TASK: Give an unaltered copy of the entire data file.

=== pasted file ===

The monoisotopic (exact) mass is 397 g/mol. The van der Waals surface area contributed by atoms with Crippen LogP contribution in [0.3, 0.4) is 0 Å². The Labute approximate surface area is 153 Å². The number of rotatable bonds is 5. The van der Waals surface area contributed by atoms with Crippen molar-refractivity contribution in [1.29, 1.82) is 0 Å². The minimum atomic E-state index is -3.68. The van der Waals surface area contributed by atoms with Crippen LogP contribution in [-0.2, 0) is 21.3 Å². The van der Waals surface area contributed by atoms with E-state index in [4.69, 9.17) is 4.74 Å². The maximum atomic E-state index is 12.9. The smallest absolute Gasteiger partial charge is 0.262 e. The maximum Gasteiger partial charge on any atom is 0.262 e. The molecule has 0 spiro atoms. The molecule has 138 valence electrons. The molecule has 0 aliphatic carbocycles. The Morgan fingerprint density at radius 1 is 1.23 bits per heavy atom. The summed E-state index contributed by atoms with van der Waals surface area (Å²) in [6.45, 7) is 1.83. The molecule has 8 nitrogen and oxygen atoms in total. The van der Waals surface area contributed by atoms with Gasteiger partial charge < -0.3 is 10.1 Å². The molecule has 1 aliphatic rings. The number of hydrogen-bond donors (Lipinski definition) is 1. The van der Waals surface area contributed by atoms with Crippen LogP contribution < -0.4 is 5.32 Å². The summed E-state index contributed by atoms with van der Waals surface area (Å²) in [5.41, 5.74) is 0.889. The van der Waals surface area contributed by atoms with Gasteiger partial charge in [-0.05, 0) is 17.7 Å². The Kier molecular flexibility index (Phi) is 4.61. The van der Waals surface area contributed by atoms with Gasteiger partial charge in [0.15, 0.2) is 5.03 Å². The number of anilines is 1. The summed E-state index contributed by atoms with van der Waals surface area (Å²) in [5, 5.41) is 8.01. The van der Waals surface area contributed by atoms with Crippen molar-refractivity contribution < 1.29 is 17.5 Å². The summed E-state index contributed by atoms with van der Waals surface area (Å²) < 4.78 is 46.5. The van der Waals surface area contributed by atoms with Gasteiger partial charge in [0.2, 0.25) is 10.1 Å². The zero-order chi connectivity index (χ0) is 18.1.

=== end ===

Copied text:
The monoisotopic (exact) mass is 397 g/mol. The van der Waals surface area contributed by atoms with Crippen LogP contribution in [0.3, 0.4) is 0 Å². The Labute approximate surface area is 153 Å². The number of rotatable bonds is 5. The van der Waals surface area contributed by atoms with Crippen molar-refractivity contribution in [1.29, 1.82) is 0 Å². The minimum atomic E-state index is -3.68. The van der Waals surface area contributed by atoms with Crippen LogP contribution in [-0.2, 0) is 21.3 Å². The van der Waals surface area contributed by atoms with E-state index in [4.69, 9.17) is 4.74 Å². The maximum atomic E-state index is 12.9. The smallest absolute Gasteiger partial charge is 0.262 e. The maximum Gasteiger partial charge on any atom is 0.262 e. The molecule has 0 spiro atoms. The molecule has 138 valence electrons. The molecule has 0 aliphatic carbocycles. The Morgan fingerprint density at radius 1 is 1.23 bits per heavy atom. The summed E-state index contributed by atoms with van der Waals surface area (Å²) in [6.45, 7) is 1.83. The molecule has 8 nitrogen and oxygen atoms in total. The van der Waals surface area contributed by atoms with Gasteiger partial charge < -0.3 is 10.1 Å². The molecule has 1 aliphatic rings. The number of hydrogen-bond donors (Lipinski definition) is 1. The van der Waals surface area contributed by atoms with Crippen LogP contribution < -0.4 is 5.32 Å². The summed E-state index contributed by atoms with van der Waals surface area (Å²) in [5.41, 5.74) is 0.889. The van der Waals surface area contributed by atoms with Gasteiger partial charge in [-0.05, 0) is 17.7 Å². The Kier molecular flexibility index (Phi) is 4.61. The van der Waals surface area contributed by atoms with Gasteiger partial charge in [0.15, 0.2) is 5.03 Å². The number of anilines is 1. The summed E-state index contributed by atoms with van der Waals surface area (Å²) in [5, 5.41) is 8.01. The van der Waals surface area contributed by atoms with Crippen molar-refractivity contribution < 1.29 is 17.5 Å². The summed E-state index contributed by atoms with van der Waals surface area (Å²) < 4.78 is 46.5. The van der Waals surface area contributed by atoms with Gasteiger partial charge in [0.2, 0.25) is 10.1 Å². The zero-order chi connectivity index (χ0) is 18.1.